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European Journal of Applied Physiology

, Volume 119, Issue 9, pp 2095–2103 | Cite as

Effect of different doses of supervised aerobic exercise on heart rate recovery in inactive adults who are overweight or obese: results from E-MECHANIC

  • Christoph Höchsmann
  • James L. Dorling
  • John W. Apolzan
  • Neil M. Johannsen
  • Daniel S. Hsia
  • Timothy S. Church
  • Corby K. MartinEmail author
Original Article

Abstract

Purpose

Heart rate recovery (HRR) after exercise is an independent risk factor for cardiovascular disease and mortality. Regular aerobic exercise can improve HRR, yet little is known regarding the dose necessary to promote increases. The aim was to assess the impact of different doses of vigorous-intensity aerobic exercise on HRR in individuals with overweight/obesity.

Methods

Data from 137 sedentary adults with overweight/obesity from E-MECHANIC were analyzed. Participants were randomized to either a moderate-dose exercise group (8 kcal/kg body weight/week; KKW), a high-dose exercise group (20 KKW), or a non-exercise control group. HRR was defined as the difference between peak heart rate (HR) during a graded exercise test and the HR after exactly 1 min of active recovery at 1.5 mph and level grade.

Results

Change in HRR did not differ significantly by exercise group; therefore, the data from both exercise groups were combined. The combined exercise group showed an improvement in HRR of 2.7 bpm (95% CI 0.1, 5.4; p = 0.04) compared to the control group. Those participants who lost more weight during the intervention (non-compensators) increased HRR by 6.2 bpm (95% CI 2.8, 9.5; p < 0.01) compared to those who lost less weight (compensators). Multiple linear regression models indicated that improvements in HRR are independently associated with increases in VO2peak (β = 0.4; 95% CI 0.1, 0.7; p = 0.04) but also influenced by concomitant weight loss (β = 0.6; 95% CI 0.2, 1.1; p = 0.01).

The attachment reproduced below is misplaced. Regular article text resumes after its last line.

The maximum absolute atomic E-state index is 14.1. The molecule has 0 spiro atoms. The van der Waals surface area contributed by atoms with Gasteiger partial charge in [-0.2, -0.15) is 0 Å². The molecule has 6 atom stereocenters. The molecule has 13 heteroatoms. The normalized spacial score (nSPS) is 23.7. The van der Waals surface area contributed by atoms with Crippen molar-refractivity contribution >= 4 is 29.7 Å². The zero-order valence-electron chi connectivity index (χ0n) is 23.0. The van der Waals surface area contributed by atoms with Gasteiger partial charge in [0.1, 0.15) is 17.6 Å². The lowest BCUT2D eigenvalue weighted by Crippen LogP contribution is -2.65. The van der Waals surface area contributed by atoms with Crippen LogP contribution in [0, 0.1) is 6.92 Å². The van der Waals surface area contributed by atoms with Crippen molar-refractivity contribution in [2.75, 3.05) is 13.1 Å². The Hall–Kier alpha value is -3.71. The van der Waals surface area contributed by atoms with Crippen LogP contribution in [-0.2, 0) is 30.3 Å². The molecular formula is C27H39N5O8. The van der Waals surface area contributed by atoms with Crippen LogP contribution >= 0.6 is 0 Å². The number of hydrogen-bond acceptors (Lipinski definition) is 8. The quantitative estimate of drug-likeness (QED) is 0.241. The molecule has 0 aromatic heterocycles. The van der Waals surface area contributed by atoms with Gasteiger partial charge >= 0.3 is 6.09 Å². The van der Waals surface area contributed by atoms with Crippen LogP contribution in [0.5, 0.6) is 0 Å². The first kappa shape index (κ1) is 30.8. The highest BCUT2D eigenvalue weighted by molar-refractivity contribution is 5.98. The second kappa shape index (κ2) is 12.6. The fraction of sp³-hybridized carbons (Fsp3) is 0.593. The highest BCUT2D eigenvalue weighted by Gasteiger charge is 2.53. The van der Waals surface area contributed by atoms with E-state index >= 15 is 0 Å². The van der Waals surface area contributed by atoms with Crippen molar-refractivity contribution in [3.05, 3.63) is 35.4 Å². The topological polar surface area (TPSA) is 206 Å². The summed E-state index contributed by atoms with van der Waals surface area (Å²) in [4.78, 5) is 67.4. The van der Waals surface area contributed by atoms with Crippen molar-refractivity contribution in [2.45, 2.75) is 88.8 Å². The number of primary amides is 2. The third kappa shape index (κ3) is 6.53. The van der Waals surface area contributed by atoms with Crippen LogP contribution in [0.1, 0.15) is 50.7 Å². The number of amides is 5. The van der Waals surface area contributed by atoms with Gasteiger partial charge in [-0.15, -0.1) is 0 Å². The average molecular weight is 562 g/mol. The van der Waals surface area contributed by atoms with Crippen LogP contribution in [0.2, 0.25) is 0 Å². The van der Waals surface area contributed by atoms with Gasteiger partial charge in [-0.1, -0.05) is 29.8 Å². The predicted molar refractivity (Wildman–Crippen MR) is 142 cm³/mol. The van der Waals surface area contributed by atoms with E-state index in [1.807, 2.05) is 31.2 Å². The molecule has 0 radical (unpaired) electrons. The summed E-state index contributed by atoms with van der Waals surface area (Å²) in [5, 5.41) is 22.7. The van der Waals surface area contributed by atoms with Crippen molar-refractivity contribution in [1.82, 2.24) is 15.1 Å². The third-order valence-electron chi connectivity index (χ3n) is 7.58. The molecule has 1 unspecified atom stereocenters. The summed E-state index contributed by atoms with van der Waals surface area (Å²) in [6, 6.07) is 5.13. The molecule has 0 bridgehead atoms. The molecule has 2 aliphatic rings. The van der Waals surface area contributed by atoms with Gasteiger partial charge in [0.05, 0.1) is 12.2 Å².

Conclusion

Exercise-induced improvements in 1-min HRR are likely due to increases in cardiorespiratory fitness as well as concomitant weight loss.

Keywords

Heart rate recovery Exercise Aerobic capacity Weight loss Autonomic function 

Abbreviations

ANCOVA

Analysis of covariance

BMI

Body mass index

bpm

Beats per minute

CI

Confidence interval

E-MECHANIC

The Examination of Mechanisms of Exercise-Induced Weight Compensation

HR

Heart rate

HRR

Heart rate recovery

KKW

Kilocalories per kilogram of body weight per week

METS

Metabolic equivalents

mph

Miles per hour

RPE

Ratings of perceived exertion

SD

Standard deviation

VO2peak

Peak oxygen uptake

Notes

Acknowledgements

The authors would like to thank participants for their time and commitment to the study.

Author contributions

CKM and TSC conceptualized and designed the study. DSH, NMJ, and JWA were responsible for data collection. CH performed statistical analyses and wrote the manuscript. CH, JD, and CKM interpreted the data and prepared the results for publication. All authors reviewed and edited the manuscript and approved the final version for publication.

Funding

Research reported in this publication was supported by the National Institutes of Health via the National Heart, Lung, and Blood Institute with the Multiple Principal Investigators being C. Martin and T. Church (R01 HL102166); NORC Center Grant P30 DK072476, entitled “Nutritional Programming: Environmental and Molecular Interactions” sponsored by NIDDK; and the National Institute of General Medical Sciences, which funds the Louisiana Clinical and Translational Science Center (U54 GM104940). C. Höchsmann is funded by an NIH NIDDK National Research Service Award (T32 DK064584).

Compliance with ethical standards

Conflict of interest

The authors report no conflicts of interests related to this study.

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Copyright information

© Springer-Verlag GmbH Germany, part of Springer Nature 2019

Authors and Affiliations

  1. 1.Pennington Biomedical Research CenterBaton RougeUSA
  2. 2.Louisiana State UniversityBaton RougeUSA
  3. 3.ACAP HealthDallasUSA

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